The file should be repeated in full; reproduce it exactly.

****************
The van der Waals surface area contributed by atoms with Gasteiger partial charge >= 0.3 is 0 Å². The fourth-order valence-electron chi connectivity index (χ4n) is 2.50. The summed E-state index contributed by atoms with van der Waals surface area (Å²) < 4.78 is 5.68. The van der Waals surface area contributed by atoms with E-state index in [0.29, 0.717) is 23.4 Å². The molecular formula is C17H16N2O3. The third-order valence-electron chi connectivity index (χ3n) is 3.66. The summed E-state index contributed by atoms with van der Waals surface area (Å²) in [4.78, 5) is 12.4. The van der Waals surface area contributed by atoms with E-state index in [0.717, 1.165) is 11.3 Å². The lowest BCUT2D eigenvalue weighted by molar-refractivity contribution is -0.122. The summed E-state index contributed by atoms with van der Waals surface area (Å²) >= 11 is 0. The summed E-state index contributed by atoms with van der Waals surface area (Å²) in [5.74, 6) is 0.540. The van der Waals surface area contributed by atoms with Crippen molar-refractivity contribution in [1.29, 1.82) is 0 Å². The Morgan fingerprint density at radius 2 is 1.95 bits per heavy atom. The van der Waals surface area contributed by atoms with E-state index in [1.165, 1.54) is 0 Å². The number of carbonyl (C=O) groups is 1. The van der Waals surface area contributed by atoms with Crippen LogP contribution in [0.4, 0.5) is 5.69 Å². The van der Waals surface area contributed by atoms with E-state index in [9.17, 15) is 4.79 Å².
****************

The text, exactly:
The van der Waals surface area contributed by atoms with Gasteiger partial charge >= 0.3 is 0 Å². The fourth-order valence-electron chi connectivity index (χ4n) is 2.50. The summed E-state index contributed by atoms with van der Waals surface area (Å²) < 4.78 is 5.68. The van der Waals surface area contributed by atoms with E-state index in [0.29, 0.717) is 23.4 Å². The molecular formula is C17H16N2O3. The third-order valence-electron chi connectivity index (χ3n) is 3.66. The summed E-state index contributed by atoms with van der Waals surface area (Å²) in [4.78, 5) is 12.4. The van der Waals surface area contributed by atoms with E-state index in [0.717, 1.165) is 11.3 Å². The lowest BCUT2D eigenvalue weighted by molar-refractivity contribution is -0.122. The summed E-state index contributed by atoms with van der Waals surface area (Å²) >= 11 is 0. The summed E-state index contributed by atoms with van der Waals surface area (Å²) in [5.74, 6) is 0.540. The van der Waals surface area contributed by atoms with Crippen molar-refractivity contribution in [1.29, 1.82) is 0 Å². The Morgan fingerprint density at radius 2 is 1.95 bits per heavy atom. The van der Waals surface area contributed by atoms with E-state index in [1.165, 1.54) is 0 Å². The number of carbonyl (C=O) groups is 1. The van der Waals surface area contributed by atoms with Crippen LogP contribution in [0.4, 0.5) is 5.69 Å². The van der Waals surface area contributed by atoms with E-state index in [9.17, 15) is 4.79 Å².